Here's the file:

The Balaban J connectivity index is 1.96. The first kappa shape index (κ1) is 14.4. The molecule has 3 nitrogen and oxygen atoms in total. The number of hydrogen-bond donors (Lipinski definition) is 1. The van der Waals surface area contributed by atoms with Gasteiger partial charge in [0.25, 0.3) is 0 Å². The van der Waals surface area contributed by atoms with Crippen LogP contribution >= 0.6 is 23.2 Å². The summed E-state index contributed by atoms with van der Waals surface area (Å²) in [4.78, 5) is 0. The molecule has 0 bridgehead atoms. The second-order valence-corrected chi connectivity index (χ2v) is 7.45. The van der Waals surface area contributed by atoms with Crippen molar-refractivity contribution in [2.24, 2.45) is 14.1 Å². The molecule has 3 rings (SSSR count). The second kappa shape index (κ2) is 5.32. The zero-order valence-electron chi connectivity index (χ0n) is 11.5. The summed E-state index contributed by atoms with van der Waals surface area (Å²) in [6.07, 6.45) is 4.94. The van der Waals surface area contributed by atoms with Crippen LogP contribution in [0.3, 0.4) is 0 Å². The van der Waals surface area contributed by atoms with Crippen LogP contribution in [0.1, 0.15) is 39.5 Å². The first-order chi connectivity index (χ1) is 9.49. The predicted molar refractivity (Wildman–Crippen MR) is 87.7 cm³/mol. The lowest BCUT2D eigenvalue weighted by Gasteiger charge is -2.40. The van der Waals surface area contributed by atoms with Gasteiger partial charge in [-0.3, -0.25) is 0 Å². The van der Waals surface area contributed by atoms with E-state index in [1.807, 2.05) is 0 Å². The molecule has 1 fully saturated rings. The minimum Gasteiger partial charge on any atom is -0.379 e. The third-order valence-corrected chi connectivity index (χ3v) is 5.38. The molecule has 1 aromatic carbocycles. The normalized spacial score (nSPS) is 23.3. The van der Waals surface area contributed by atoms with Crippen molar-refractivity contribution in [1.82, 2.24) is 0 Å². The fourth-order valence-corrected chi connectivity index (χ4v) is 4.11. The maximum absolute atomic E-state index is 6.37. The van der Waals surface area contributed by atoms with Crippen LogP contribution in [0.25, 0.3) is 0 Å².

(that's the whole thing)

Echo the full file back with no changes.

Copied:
The Balaban J connectivity index is 1.96. The first kappa shape index (κ1) is 14.4. The molecule has 3 nitrogen and oxygen atoms in total. The number of hydrogen-bond donors (Lipinski definition) is 1. The van der Waals surface area contributed by atoms with Gasteiger partial charge in [0.25, 0.3) is 0 Å². The van der Waals surface area contributed by atoms with Crippen LogP contribution >= 0.6 is 23.2 Å². The summed E-state index contributed by atoms with van der Waals surface area (Å²) in [4.78, 5) is 0. The molecule has 0 bridgehead atoms. The second-order valence-corrected chi connectivity index (χ2v) is 7.45. The van der Waals surface area contributed by atoms with Crippen molar-refractivity contribution in [2.24, 2.45) is 14.1 Å². The molecule has 3 rings (SSSR count). The second kappa shape index (κ2) is 5.32. The zero-order valence-electron chi connectivity index (χ0n) is 11.5. The summed E-state index contributed by atoms with van der Waals surface area (Å²) in [6.07, 6.45) is 4.94. The van der Waals surface area contributed by atoms with Crippen LogP contribution in [0.3, 0.4) is 0 Å². The van der Waals surface area contributed by atoms with Crippen LogP contribution in [0.1, 0.15) is 39.5 Å². The first-order chi connectivity index (χ1) is 9.49. The predicted molar refractivity (Wildman–Crippen MR) is 87.7 cm³/mol. The lowest BCUT2D eigenvalue weighted by Gasteiger charge is -2.40. The van der Waals surface area contributed by atoms with Gasteiger partial charge in [-0.3, -0.25) is 0 Å². The van der Waals surface area contributed by atoms with E-state index in [1.807, 2.05) is 0 Å². The molecule has 1 fully saturated rings. The minimum Gasteiger partial charge on any atom is -0.379 e. The third-order valence-corrected chi connectivity index (χ3v) is 5.38. The molecule has 1 aromatic carbocycles. The normalized spacial score (nSPS) is 23.3. The van der Waals surface area contributed by atoms with Crippen molar-refractivity contribution in [1.82, 2.24) is 0 Å². The fourth-order valence-corrected chi connectivity index (χ4v) is 4.11. The maximum absolute atomic E-state index is 6.37. The van der Waals surface area contributed by atoms with Crippen LogP contribution in [0.25, 0.3) is 0 Å².